N.C. Coalition for Adoption Reform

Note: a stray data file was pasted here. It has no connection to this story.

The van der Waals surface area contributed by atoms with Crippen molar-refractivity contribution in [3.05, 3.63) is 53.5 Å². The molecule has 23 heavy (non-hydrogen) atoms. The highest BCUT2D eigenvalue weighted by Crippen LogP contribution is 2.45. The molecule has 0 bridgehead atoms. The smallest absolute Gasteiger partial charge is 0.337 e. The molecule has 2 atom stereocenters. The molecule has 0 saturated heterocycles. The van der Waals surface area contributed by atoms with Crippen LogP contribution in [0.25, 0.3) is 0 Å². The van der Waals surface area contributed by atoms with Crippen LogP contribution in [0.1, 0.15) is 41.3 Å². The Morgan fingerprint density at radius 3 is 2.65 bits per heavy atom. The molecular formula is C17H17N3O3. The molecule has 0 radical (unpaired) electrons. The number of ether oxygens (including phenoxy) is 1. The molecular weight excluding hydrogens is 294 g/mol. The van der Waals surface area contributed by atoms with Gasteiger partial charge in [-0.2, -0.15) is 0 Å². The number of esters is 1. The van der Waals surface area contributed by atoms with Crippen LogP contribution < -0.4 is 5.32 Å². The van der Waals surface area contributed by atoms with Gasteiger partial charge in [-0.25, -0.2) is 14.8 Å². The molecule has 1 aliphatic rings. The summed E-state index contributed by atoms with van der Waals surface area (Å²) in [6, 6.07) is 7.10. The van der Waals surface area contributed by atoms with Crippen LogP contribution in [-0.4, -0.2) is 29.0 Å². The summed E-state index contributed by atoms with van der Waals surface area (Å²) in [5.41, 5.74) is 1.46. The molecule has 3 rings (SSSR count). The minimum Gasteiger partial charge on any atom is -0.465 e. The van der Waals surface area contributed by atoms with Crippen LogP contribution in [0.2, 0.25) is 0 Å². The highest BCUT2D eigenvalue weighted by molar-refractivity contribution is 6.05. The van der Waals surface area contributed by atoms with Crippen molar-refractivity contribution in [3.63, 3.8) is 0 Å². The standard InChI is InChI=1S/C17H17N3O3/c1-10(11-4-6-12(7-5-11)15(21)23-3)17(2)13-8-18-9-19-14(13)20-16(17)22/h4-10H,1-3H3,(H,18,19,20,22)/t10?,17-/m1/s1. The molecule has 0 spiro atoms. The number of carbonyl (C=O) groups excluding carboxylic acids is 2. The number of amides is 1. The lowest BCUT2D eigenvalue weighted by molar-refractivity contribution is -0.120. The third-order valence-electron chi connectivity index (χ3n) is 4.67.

Where did I come from? It is, as state Rep. Margaret Dickson says, a basic human question. One that on the most personal, immediate level, most people can answer.But current state law effectively blocks adult adoptees from those fundamental answers about their history, including family medical history. Sealing birth records can help protect the well-being of adopted children. Because of the complexities and circumstances surrounding adoption, shielding minors from that information can be in their best interests. But when those children become adults, they should have the opportunity to get a fuller picture of their history. First and foremost, they should have access to the most recent medical information available from a biological parent or parents. But they should be able to obtain the most basic details about their origins as well. Dickson, a Cumberland County Democrat, is the primary sponsor of one of two bills in the General Assembly that would allow adoptees age 18 and older, or their direct descendants, access to copies of their original birth certificates beginning Jan. 1, 2008. Both the House and Senate versions of the Access to Information for Adult Adoptees act also would give biological parents options through a consent preference form: They could consent to be contacted by adult offspring, choose not to be contacted, or elect to be contacted only through an intermediary chosen by adoption agencies. Though out-of-wedlock births and adoption don't carry the stigma that they did in years past, "This is a very complex issue. … I understand why this a very sensitive issue for some people and I understand why some people are afraid of this," Dickson said. "… I understand both sides of the argument but on balance, this seems to be the right thing to do." Importantly, the consent preference form proposed in both bills would create an avenue for providing medical history to adult adoptees. Under current law, they can only access nonidentifying medical information if they file a petition in court. Basically, that's the medical information submitted at the time of the adoption, often decades old. Hiring a lawyer and going to court to get updated records takes time and resources some adoptees don't have. If either bill becomes law, birth parents could request the consent preference form at any time. Upon doing so, they'd also receive a medical history form. They could decide to submit current medical information without filing the consent preference form. And when biological parents don't consent to be contacted, adult offspring would be expected to respect their wishes.The N.C. Coalition for Adoption Reform points to the experience of states with open records laws, some passed within the past five years, as proof that such forms work. The coalition also offers compelling support for arguments that attitudes about adoption have changed and that many adult adoptees and birth parents want basic information about each other. Since 2001, state law has allowed biological and adoptive parents the option of sharing identifying information with each other. The law shouldn't continue to deny adoptees of a different era, now matured into adults, the option of deeper knowledge about who they are.